MOSCOW (MRC) -- Norway said it has awarded two licenses to explore for carbon dioxide (CO2) storage sites in the North Sea - one to Aker BP and a partner, and another to Germany's Wintershall Dea and its partner, said Hydrocarbonprocessing.
The North Sea has seen a rush to develop offshore CO2 storage sites over the past few years, supported by rising emission costs in Europe and as businesses seek to meet climate goals. It is the second time that Wintershall Dea has been awarded a CO2 storage license in Norway, while it is the first license for Norway's second-largest listed oil and gas firm Aker BP.
"We expect CCS to play a key role in the transition to a low-carbon energy future, and the Norwegian continental shelf holds significant potential for carbon storage," Aker BP CEO Karl Johnny Hersvik said in a statement. Aker BP, which has a 60% stake in the license called Poseidon, said the site could store more than 5 million tons of CO2 per year under the seabed.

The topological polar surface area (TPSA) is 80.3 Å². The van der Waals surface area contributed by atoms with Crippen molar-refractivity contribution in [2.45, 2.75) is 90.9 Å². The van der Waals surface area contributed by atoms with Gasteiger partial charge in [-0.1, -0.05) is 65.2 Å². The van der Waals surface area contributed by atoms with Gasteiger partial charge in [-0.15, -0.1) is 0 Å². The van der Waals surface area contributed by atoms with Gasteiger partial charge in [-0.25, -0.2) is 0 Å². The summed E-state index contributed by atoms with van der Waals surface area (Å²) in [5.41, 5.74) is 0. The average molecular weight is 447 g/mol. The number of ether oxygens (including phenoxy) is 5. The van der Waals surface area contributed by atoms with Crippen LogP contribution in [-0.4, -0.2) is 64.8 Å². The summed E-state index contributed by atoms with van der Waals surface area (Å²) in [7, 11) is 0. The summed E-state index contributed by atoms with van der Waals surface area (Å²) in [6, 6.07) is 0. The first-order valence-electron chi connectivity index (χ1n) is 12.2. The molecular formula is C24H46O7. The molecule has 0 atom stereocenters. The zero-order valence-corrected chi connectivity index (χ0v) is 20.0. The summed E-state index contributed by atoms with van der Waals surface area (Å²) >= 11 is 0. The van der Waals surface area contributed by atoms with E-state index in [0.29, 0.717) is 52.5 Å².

The plan is to inject CO2 captured from multiple industrial sites in northwest Europe, including from Austrian plastics group Borealis. Borealis is majority owned by Austria's OMV, which will have a 40% stake in the license.
Wintershall Dea has partnered with Altera Infrastructure Group through its subsidiary Stella Maris CCS AS to explore for another CO2 storage site in the North Sea.
We remind, French strike action has led to record amounts of crude and condensate sitting idly offshore while the country's crude stocks have plummeted. Around 17 cargoes carrying crude oil, oil products or chemical products have been floating in French waters for the past week, according to Kpler crude analyst Johannes Rauball.